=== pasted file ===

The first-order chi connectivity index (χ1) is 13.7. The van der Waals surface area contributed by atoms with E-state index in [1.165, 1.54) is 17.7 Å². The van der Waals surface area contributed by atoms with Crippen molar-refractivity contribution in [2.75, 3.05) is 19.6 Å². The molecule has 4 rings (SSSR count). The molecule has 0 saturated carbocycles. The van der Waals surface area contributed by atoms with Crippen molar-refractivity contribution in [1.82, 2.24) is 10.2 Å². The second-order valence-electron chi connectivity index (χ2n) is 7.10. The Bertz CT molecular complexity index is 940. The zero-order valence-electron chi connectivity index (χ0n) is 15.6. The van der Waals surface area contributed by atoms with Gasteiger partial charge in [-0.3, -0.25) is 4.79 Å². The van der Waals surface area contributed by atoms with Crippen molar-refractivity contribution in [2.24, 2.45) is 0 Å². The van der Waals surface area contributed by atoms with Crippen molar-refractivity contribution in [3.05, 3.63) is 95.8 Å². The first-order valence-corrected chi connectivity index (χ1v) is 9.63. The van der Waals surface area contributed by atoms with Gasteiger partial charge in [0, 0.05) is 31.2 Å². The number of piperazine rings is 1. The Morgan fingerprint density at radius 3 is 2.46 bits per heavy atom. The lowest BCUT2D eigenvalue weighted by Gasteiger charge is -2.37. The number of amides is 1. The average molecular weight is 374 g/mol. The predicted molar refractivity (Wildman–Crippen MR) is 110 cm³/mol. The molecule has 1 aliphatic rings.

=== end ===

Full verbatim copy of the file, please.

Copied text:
The first-order chi connectivity index (χ1) is 13.7. The van der Waals surface area contributed by atoms with E-state index in [1.165, 1.54) is 17.7 Å². The van der Waals surface area contributed by atoms with Crippen molar-refractivity contribution in [2.75, 3.05) is 19.6 Å². The molecule has 4 rings (SSSR count). The molecule has 0 saturated carbocycles. The van der Waals surface area contributed by atoms with Crippen molar-refractivity contribution in [1.82, 2.24) is 10.2 Å². The second-order valence-electron chi connectivity index (χ2n) is 7.10. The Bertz CT molecular complexity index is 940. The zero-order valence-electron chi connectivity index (χ0n) is 15.6. The van der Waals surface area contributed by atoms with Gasteiger partial charge in [-0.3, -0.25) is 4.79 Å². The van der Waals surface area contributed by atoms with Crippen molar-refractivity contribution in [2.24, 2.45) is 0 Å². The van der Waals surface area contributed by atoms with Crippen molar-refractivity contribution in [3.05, 3.63) is 95.8 Å². The first-order valence-corrected chi connectivity index (χ1v) is 9.63. The van der Waals surface area contributed by atoms with Gasteiger partial charge in [0, 0.05) is 31.2 Å². The number of piperazine rings is 1. The Morgan fingerprint density at radius 3 is 2.46 bits per heavy atom. The lowest BCUT2D eigenvalue weighted by Gasteiger charge is -2.37. The number of amides is 1. The average molecular weight is 374 g/mol. The predicted molar refractivity (Wildman–Crippen MR) is 110 cm³/mol. The molecule has 1 aliphatic rings.